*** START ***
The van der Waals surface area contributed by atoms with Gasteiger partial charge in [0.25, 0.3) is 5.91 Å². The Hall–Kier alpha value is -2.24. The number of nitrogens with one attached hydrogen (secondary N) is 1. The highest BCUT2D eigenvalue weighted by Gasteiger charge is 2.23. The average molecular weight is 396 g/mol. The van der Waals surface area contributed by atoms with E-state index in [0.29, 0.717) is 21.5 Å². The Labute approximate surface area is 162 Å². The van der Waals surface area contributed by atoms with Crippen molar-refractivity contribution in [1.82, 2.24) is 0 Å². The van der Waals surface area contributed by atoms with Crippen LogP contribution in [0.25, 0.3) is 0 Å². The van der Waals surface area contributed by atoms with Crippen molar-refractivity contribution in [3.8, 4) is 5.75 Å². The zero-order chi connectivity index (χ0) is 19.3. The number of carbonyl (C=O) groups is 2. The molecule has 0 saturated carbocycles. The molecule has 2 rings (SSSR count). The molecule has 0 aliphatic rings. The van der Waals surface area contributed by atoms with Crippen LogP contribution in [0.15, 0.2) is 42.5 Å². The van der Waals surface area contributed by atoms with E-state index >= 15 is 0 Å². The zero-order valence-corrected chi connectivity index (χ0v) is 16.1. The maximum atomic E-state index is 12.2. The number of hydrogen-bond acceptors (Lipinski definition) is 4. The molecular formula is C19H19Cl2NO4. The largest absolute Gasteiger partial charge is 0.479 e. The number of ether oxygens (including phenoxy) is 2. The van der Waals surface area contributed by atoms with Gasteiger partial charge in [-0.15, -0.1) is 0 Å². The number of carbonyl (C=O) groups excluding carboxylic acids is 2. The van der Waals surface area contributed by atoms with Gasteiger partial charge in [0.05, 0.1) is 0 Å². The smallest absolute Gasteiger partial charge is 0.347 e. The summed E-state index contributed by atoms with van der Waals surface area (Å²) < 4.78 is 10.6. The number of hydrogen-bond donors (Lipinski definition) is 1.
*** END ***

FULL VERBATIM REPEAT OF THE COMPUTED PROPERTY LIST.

The van der Waals surface area contributed by atoms with Gasteiger partial charge in [0.25, 0.3) is 5.91 Å². The Hall–Kier alpha value is -2.24. The number of nitrogens with one attached hydrogen (secondary N) is 1. The highest BCUT2D eigenvalue weighted by Gasteiger charge is 2.23. The average molecular weight is 396 g/mol. The van der Waals surface area contributed by atoms with E-state index in [0.29, 0.717) is 21.5 Å². The Labute approximate surface area is 162 Å². The van der Waals surface area contributed by atoms with Crippen molar-refractivity contribution in [1.82, 2.24) is 0 Å². The van der Waals surface area contributed by atoms with Crippen LogP contribution in [0.25, 0.3) is 0 Å². The van der Waals surface area contributed by atoms with Crippen molar-refractivity contribution in [3.8, 4) is 5.75 Å². The zero-order chi connectivity index (χ0) is 19.3. The number of carbonyl (C=O) groups is 2. The molecule has 0 saturated carbocycles. The molecule has 2 rings (SSSR count). The molecule has 0 aliphatic rings. The van der Waals surface area contributed by atoms with Crippen LogP contribution in [0.15, 0.2) is 42.5 Å². The van der Waals surface area contributed by atoms with E-state index >= 15 is 0 Å². The zero-order valence-corrected chi connectivity index (χ0v) is 16.1. The maximum atomic E-state index is 12.2. The number of hydrogen-bond acceptors (Lipinski definition) is 4. The molecular formula is C19H19Cl2NO4. The largest absolute Gasteiger partial charge is 0.479 e. The number of ether oxygens (including phenoxy) is 2. The van der Waals surface area contributed by atoms with Gasteiger partial charge in [-0.15, -0.1) is 0 Å². The number of carbonyl (C=O) groups excluding carboxylic acids is 2. The van der Waals surface area contributed by atoms with Gasteiger partial charge in [0.05, 0.1) is 0 Å². The smallest absolute Gasteiger partial charge is 0.347 e. The summed E-state index contributed by atoms with van der Waals surface area (Å²) < 4.78 is 10.6. The number of hydrogen-bond donors (Lipinski definition) is 1.